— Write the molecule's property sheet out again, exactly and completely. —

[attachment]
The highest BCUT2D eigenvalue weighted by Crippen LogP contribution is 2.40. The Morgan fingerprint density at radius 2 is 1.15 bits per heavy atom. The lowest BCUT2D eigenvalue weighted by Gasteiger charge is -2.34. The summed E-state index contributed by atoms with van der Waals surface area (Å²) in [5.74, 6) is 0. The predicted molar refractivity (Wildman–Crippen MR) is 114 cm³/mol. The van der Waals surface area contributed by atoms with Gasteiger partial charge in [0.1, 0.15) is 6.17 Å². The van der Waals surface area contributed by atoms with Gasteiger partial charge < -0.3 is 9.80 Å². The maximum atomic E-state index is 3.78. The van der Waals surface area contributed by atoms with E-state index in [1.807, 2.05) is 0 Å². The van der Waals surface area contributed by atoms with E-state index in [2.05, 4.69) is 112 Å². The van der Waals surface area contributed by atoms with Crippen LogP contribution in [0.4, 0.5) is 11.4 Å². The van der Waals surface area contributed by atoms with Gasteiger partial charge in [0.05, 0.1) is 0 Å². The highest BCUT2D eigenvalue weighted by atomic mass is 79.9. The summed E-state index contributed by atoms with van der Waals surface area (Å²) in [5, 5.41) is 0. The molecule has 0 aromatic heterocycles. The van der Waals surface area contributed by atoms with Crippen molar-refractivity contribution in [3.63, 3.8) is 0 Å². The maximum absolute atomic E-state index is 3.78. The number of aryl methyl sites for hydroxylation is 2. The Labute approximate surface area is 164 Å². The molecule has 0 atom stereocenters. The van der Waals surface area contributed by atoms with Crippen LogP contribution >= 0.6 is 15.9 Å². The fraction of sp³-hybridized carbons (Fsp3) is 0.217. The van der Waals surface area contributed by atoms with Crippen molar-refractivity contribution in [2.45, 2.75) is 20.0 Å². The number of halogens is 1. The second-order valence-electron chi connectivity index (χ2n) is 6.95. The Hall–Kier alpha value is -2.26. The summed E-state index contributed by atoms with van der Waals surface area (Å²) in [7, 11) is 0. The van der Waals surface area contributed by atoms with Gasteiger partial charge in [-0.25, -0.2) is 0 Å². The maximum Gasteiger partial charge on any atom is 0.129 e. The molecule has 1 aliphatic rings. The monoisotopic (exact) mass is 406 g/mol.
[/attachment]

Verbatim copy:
The highest BCUT2D eigenvalue weighted by Crippen LogP contribution is 2.40. The Morgan fingerprint density at radius 2 is 1.15 bits per heavy atom. The lowest BCUT2D eigenvalue weighted by Gasteiger charge is -2.34. The summed E-state index contributed by atoms with van der Waals surface area (Å²) in [5.74, 6) is 0. The predicted molar refractivity (Wildman–Crippen MR) is 114 cm³/mol. The van der Waals surface area contributed by atoms with Gasteiger partial charge in [0.1, 0.15) is 6.17 Å². The van der Waals surface area contributed by atoms with Gasteiger partial charge < -0.3 is 9.80 Å². The maximum atomic E-state index is 3.78. The van der Waals surface area contributed by atoms with E-state index in [1.807, 2.05) is 0 Å². The van der Waals surface area contributed by atoms with E-state index in [2.05, 4.69) is 112 Å². The van der Waals surface area contributed by atoms with Crippen LogP contribution in [0.4, 0.5) is 11.4 Å². The van der Waals surface area contributed by atoms with Gasteiger partial charge in [0.05, 0.1) is 0 Å². The highest BCUT2D eigenvalue weighted by atomic mass is 79.9. The summed E-state index contributed by atoms with van der Waals surface area (Å²) in [5, 5.41) is 0. The molecule has 0 aromatic heterocycles. The van der Waals surface area contributed by atoms with Crippen molar-refractivity contribution in [3.63, 3.8) is 0 Å². The maximum absolute atomic E-state index is 3.78. The number of aryl methyl sites for hydroxylation is 2. The Labute approximate surface area is 164 Å². The molecule has 0 atom stereocenters. The van der Waals surface area contributed by atoms with Crippen LogP contribution >= 0.6 is 15.9 Å². The fraction of sp³-hybridized carbons (Fsp3) is 0.217. The van der Waals surface area contributed by atoms with Crippen molar-refractivity contribution in [2.45, 2.75) is 20.0 Å². The number of halogens is 1. The second-order valence-electron chi connectivity index (χ2n) is 6.95. The Hall–Kier alpha value is -2.26. The summed E-state index contributed by atoms with van der Waals surface area (Å²) in [7, 11) is 0. The van der Waals surface area contributed by atoms with Gasteiger partial charge in [-0.25, -0.2) is 0 Å². The maximum Gasteiger partial charge on any atom is 0.129 e. The molecule has 1 aliphatic rings. The monoisotopic (exact) mass is 406 g/mol.